I heard of other ways, wild and winding ways that might lead back home, and might also lead into dreams or death, or might coil upon themselves for eternity.

If anyone had managed to return to the upper city—to any upper city, not just our own—they weren’t sending word down to those of us who were still trying.


It was that same night that I walked into my apartment and caught sight of a canary yellow throw draped over the couch.

Among the most vital reasons that I had chosen to stay with my roommate after she chose me is that I noted her color preferences fell safely in the cool and dark part of the spectrum.  I had never seen red or orange, certainly not yellow. 

I shut my eyes and turned away by instinct.

“I’ll be damned,” I heard a voice say.

My roommate’s voice.

Again by instinct, I opened my eyes and saw her sitting in a chair across from the couch, with a magazine open on her lap. 

And she…saw me.

She saw me vanish.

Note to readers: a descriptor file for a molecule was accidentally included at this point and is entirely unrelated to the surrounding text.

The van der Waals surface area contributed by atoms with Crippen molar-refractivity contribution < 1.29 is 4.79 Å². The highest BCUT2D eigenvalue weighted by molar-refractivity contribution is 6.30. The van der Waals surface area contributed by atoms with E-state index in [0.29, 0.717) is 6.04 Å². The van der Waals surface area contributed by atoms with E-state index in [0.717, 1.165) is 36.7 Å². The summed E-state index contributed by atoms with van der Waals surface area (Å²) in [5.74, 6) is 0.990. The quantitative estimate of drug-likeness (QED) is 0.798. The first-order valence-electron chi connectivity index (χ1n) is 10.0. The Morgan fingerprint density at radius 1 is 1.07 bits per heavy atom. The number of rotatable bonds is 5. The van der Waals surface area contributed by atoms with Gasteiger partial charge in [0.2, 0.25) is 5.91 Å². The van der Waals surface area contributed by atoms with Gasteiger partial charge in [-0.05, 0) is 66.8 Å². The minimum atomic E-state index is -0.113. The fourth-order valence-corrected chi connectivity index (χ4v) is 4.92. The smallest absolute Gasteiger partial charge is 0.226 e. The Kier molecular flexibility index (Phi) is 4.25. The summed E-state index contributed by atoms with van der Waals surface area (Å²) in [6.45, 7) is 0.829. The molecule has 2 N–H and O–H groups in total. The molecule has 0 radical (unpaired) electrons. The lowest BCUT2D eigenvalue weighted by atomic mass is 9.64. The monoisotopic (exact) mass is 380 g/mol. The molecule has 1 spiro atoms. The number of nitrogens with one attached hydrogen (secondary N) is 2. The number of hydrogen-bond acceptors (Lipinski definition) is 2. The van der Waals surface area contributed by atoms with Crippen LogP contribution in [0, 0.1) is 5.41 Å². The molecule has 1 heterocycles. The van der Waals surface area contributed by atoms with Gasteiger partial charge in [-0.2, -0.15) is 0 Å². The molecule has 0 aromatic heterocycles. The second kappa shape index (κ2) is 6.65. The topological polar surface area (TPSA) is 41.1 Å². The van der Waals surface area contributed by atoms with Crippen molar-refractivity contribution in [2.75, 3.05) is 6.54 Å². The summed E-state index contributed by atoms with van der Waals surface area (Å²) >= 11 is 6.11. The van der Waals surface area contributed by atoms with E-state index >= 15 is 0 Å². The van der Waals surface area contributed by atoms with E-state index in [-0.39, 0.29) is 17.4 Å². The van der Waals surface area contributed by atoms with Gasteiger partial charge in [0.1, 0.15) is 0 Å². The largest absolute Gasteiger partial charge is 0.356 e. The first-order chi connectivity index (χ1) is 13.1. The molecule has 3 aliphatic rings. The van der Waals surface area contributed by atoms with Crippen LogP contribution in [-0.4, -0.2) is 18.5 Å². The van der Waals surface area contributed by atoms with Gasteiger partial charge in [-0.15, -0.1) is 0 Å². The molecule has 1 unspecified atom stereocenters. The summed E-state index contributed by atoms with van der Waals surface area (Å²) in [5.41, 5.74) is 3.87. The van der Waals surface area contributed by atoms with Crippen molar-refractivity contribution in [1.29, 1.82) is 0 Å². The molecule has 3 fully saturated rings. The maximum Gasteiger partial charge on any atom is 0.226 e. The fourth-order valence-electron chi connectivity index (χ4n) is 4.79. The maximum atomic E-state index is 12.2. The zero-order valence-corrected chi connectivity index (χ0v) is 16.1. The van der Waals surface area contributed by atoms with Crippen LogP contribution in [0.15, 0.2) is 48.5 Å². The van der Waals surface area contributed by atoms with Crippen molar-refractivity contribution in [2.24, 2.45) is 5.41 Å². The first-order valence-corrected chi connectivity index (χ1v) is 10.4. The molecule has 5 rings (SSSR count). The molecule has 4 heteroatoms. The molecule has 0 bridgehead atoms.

She saw me reappear.

She saw me without stripes on.

She saw my fluted ears peaking from under my indigo hair. 

She saw the copper shimmer and the green gleam of my skin.

She saw my irises, round but spinning slowly, almost imperceptibly, like the minute hand of a clock.

It was a reckless night for me.

I told her the truth about myself, half expecting her to kick me out, half expecting her to make me tell her more, tell her everything.

Both halves were wrong.

She asked if I wanted tea.  I thought she would make a terrible pot as weak and ineffective as my efforts to return home.

But the tea she made was strong and fragrant, black and blood orange.

She had devised the test with the yellow throw after noticing a few things that I never knew she’d noticed.

She hadn’t meant to upset me.  She vowed not to tell anyone about me. 

And she vowed to help me get home.